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Debt and Growth

Art at The New Arthurian Economics and I are looking at the relationship between debt and economic growth.  Art started with an observation of two FRED series, total credit market debt owed (TCMDO) and Gross Domestic Product (GDP,  nominal or GDPC1, inflation adjusted – take your pick.)

Graph 1, from FRED, shows these data series.  I’ve chosen nominal GDP and, for reference, also included the total Federal Debt.

 Graph 1 TCMDO, GDP and Total Federal Debt

In 1950, TCMDO was about 1.3 times GDP, but growing a bit more quickly.  By 1980, the ratio was 1.6, and by 1987 it was greater than 2.  Now that ratio is approaching 4.  Note that TCMDO is also close to 4 times greater than total public debt.  This is why Art and I agree that private, not public debt is the problem that needs to be addressed, but is largely ignored.

Linked here are Art’s posts with graphs of YoY growth in both factors, pre 1980 and post-1980.  Pre 1980, their moves are similar in magnitude, and pretty well coordinated. Post 1980 there is still some occasional similarity of motion, but the coordination breaks down and debt growth is generally quite a bit higher than GDP growth.  The 80’s in particular stand out as being starkly different from the previous period.

Graph 2 shows the entire data set, since 1952.

Graph 2 YoY % Growth in TCMDO and GDP

These observations led Art to the reasonable hypothesis that, “Output growth slowed when debt became excessive.”  This, in fact, might explain the great stagnation.

I suggested, and Art accepted two corollaries to his hypothesis.

1) There is a non-excessive amount of debt. Let’s call it “just right.”
2) Below the “just right” amount, there might also be “not enough.”

Actually, there is a lower level hypothesis, to which Art’s is corollary: That there is a functional relationship between debt and growth, in which growth is the dependent variable.

This is what I will explore in this post.

Graph 3 is a scatter plot of GDP vs TCMDO YoY % change for each, FRED quarterly data from Q4, 1952 through Q2, 2012, with a best fit straight line included.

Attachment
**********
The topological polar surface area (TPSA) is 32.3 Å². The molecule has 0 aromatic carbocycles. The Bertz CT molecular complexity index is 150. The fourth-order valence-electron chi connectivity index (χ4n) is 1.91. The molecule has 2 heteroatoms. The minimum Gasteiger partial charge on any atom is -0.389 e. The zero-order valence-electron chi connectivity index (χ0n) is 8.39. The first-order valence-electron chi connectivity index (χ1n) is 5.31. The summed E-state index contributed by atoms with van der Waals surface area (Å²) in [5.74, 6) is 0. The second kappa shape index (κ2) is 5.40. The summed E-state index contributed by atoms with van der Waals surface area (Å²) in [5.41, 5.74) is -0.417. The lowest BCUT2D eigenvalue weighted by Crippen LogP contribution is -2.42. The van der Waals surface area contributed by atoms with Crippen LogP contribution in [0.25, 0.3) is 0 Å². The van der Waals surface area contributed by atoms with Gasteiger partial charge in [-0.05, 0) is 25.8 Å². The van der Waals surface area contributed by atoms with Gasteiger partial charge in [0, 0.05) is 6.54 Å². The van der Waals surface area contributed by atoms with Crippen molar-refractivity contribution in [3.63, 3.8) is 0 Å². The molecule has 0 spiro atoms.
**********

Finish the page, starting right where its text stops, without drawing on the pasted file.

Graph 3 GDP vs TCMDO, YoY % Change

The relationship is quite clearly positive.  The R^2 value at .39 is rather low, but not terrible.  There is quite a bit of scatter in the data.  Note the circle of data points around the left end of the line.  More on that later.

Next, I divided the data by decades, frex, 1961-1970.  This admittedly simplistic data parsing reveals that the slope and R^2 values are strongly variable over time.  Graph 4 shows the scatter plot along with the slope and R^2 values for each decade.  These data values are arranged in the chart in chronological order and color matched with the corresponding data points.

 Graph 4 GDP vs TCMDO, YoY % Change by Decade

I’ve added a brown line connecting the dots for the first decade of this century.  The chronology proceeds from a cluster near the center of the graph into a clockwise circular spiral.

Graph 5 shows how the slope and R^2 vary over time.

 Graph 5 Slope and R^2 Over Time for GDP vs TCMDO

After the 60’s, the slope plummets, and by the 80’s R^2 is a laughable 0.035.  Though the slope has remained low, R^2 has since recovered to 0.38, which is near the whole data set value of 0.39, and only slightly less than the 0.40 to 0.44 of the first three decades.

The slope changes can be interpreted as generally less GDP bang for the TCMDO buck, as the TCMDO/GDP ratio increases.  This is totally consistent with Art’s hypothesis.